Federal Reserve minutes reveal members' disagreement over tapering of bond purchases
WASHINGTON — Federal Reserve officials seem far from a consensus on the question that's consumed investors for months: When will the Fed slow its bond purchases?
Minutes of their June 18-19 policy meeting released Wednesday show many of the 19 officials felt the job market's gains would have to be sustained before the Fed would scale back its bond purchases, which have helped support spending and growth, lifted stocks and kept mortgage rates near record lows.
Later in the day, Chairman Ben Bernanke stressed that the economy still needs support from the Fed's low-rate policies. Speaking in Cambridge, Mass., to the National Bureau of Economic Research, Bernanke noted that unemployment remains high and that higher taxes and federal spending cuts are weighing on growth.
“A highly accommodative monetary policy for the foreseeable future is what is needed for the U.S. economy,” Bernanke said.
It was his latest effort to emphasize to investors that even after the Fed has begun to slow its bond purchases, it will continue to stimulate the economy.
At the June policy meeting, many Fed officials thought the purchases should extend into 2014, according to a summary of economic forecasts that are released with the minutes. Still, several thought a slowdown in purchases could start soon.
One faction backed an aggressive timetable: According to a summary of economic forecasts released with the minutes, about half the “participants” favored ending the bond purchases late this year — months earlier than Bernanke has indicated. Participants include voting and non-voting officials on the Fed's policy committee.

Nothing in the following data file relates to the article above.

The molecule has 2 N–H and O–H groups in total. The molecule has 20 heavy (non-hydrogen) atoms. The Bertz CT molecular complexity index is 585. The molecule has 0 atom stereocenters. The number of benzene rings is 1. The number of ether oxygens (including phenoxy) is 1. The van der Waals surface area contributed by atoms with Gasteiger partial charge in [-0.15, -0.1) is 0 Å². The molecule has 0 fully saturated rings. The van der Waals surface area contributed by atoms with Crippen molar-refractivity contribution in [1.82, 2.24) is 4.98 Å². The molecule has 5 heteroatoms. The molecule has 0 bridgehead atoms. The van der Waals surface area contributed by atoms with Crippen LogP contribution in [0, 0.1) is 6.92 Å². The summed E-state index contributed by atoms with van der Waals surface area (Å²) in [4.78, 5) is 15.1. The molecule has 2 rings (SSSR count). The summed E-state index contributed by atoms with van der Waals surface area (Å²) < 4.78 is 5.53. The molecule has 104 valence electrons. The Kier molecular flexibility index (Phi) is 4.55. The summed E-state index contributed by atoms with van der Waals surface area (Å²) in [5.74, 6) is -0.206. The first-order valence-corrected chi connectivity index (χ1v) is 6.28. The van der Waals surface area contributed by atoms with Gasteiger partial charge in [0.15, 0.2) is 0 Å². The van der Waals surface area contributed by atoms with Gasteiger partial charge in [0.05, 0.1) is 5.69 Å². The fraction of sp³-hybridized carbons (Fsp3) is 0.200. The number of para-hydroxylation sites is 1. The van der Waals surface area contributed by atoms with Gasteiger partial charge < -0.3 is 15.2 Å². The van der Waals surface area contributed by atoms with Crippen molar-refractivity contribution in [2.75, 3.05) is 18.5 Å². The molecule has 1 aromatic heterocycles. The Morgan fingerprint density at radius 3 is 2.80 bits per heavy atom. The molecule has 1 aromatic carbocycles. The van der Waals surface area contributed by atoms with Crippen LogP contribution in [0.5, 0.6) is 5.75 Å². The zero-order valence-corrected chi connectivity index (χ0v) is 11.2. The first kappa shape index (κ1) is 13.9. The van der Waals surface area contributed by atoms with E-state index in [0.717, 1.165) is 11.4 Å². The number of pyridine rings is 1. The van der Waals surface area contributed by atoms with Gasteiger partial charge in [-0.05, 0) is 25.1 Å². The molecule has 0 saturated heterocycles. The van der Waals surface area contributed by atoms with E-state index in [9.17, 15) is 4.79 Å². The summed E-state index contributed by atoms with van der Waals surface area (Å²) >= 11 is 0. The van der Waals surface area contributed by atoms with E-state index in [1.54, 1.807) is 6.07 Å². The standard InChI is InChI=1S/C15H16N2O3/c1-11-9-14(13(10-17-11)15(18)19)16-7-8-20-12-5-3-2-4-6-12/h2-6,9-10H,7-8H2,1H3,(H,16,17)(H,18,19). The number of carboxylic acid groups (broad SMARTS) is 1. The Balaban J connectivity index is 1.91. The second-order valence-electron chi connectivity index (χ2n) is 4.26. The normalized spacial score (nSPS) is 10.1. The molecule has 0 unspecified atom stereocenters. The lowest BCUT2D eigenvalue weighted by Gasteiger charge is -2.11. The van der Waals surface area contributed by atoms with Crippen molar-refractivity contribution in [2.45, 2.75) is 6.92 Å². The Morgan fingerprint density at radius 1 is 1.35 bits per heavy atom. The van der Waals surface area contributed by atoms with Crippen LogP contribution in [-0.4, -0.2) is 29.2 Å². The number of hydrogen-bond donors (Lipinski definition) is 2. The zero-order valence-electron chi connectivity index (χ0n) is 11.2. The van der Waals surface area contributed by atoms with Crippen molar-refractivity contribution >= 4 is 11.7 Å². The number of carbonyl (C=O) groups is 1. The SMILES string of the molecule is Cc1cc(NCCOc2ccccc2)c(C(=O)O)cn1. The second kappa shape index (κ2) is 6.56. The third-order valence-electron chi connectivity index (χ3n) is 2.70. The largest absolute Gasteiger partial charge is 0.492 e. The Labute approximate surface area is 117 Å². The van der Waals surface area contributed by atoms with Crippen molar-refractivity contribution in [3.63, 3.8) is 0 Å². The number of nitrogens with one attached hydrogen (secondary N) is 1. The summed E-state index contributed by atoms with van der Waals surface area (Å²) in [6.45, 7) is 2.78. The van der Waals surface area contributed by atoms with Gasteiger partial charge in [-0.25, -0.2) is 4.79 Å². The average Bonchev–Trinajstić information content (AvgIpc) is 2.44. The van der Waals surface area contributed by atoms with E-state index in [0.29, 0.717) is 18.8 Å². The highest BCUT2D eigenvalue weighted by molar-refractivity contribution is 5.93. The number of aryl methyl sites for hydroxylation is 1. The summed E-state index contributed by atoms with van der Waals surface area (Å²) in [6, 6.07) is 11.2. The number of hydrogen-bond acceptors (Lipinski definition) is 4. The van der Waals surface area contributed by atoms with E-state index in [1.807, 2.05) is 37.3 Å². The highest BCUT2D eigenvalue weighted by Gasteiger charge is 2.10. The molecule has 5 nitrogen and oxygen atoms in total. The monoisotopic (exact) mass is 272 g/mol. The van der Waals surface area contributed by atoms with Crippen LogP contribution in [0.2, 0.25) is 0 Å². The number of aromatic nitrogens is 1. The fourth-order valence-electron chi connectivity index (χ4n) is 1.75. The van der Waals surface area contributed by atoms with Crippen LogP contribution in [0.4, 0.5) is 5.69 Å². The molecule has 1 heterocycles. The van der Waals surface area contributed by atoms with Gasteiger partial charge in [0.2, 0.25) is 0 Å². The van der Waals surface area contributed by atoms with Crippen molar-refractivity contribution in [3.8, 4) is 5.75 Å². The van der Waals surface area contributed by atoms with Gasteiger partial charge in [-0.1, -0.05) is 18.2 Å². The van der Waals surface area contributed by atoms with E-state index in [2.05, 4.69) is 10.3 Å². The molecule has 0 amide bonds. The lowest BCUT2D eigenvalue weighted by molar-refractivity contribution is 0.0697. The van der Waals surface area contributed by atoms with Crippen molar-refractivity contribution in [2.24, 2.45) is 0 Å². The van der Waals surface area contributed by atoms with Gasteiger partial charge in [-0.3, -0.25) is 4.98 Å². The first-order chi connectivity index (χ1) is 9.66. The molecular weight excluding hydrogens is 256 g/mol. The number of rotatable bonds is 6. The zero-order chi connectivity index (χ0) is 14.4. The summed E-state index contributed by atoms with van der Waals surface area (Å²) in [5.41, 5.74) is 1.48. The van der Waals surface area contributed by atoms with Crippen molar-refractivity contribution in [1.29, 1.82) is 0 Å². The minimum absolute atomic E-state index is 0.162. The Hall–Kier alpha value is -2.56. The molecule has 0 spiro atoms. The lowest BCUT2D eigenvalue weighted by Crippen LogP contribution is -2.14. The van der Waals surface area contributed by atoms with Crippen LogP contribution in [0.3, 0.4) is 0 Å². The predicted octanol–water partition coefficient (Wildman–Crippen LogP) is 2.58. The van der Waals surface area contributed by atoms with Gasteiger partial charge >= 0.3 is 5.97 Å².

The minutes suggest that a slowdown in the bond buying in September “is not quite a done deal,” said Michael Hanson, economist at Bank of America Merrill Lynch. “For a taper in September, we may still need to see some more improvement in the economy.”
Yet even the analysts differ. Dana Saporta, an economist at Credit Suisse, said she still thinks the Fed will start pulling back its purchases in September.
The jobs report for June, released Friday, “went at least some way towards satisfying those who were looking for more improvement in labor market conditions,” Saporta said.
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